Dispute Resolution and Attorney Representation
- Over the 1991-1995 period, 37 percent of workers with back injuries had been involved in a dispute as compared to 69 percent in 1986. This is a reduction of 54 percent in the demand for dispute resolution for back injuries in the new system.
- Of those claims involved in dispute, only 19 percent of the 1995 cases had attorney representation as compared to about 89 percent in 1986 (See Figure 1 ).
It is apparent that, overall, the average cost of back injury claims is significantly lower under the new WC law. The elimination of lump-sum payments under the new law, which were identified as a major cost driver under the old system, may have contributed to this drop in costs. Similarly, for these serious low back cases, there has been a substantial reduction in both the demand for dispute resolution as well as the involvement of attorneys under the new law. Lastly, new cost containment procedures have likely contributed to the decline in costs.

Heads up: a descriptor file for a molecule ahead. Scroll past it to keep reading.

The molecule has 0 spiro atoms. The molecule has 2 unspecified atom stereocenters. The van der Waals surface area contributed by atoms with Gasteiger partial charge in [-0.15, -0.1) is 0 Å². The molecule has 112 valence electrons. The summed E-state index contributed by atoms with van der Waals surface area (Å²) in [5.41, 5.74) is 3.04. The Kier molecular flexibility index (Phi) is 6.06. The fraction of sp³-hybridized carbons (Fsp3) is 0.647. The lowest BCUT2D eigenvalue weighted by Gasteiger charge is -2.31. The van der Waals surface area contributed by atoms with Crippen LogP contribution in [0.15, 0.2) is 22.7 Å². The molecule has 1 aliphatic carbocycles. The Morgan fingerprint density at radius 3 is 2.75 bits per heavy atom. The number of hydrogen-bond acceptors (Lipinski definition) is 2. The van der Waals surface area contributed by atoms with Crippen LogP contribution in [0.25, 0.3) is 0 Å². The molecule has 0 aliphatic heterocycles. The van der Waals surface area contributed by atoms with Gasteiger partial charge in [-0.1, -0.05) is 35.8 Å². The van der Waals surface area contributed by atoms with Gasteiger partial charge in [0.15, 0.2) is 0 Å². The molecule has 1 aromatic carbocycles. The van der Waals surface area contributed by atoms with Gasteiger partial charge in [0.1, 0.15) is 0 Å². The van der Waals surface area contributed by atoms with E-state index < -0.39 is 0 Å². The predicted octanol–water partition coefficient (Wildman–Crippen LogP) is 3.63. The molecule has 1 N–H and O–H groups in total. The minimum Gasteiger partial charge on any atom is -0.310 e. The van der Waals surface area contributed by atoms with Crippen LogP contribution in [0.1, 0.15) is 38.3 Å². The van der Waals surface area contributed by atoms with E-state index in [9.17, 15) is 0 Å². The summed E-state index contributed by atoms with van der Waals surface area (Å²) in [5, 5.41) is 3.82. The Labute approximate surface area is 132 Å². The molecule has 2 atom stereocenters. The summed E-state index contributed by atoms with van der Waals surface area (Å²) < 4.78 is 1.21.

Injured workers covered under the Texas workers' compensation (WC) system are entitled to income-replacement benefits if the injury results in more than one week of lost work. Weekly income benefits begin to accrue on the eight day of disability. 6
Temporary income benefits (TIBs) continue until the injured worker reaches maximum medical improvement (MMI). By law, MMI means the earlier of:
- the earliest date after which, based on reasonable medical probability, further material recovery from or lasting improvement to an injury can no longer reasonably be anticipated; or
- the expiration of 104 weeks from the date on which income benefits begin to accrue.7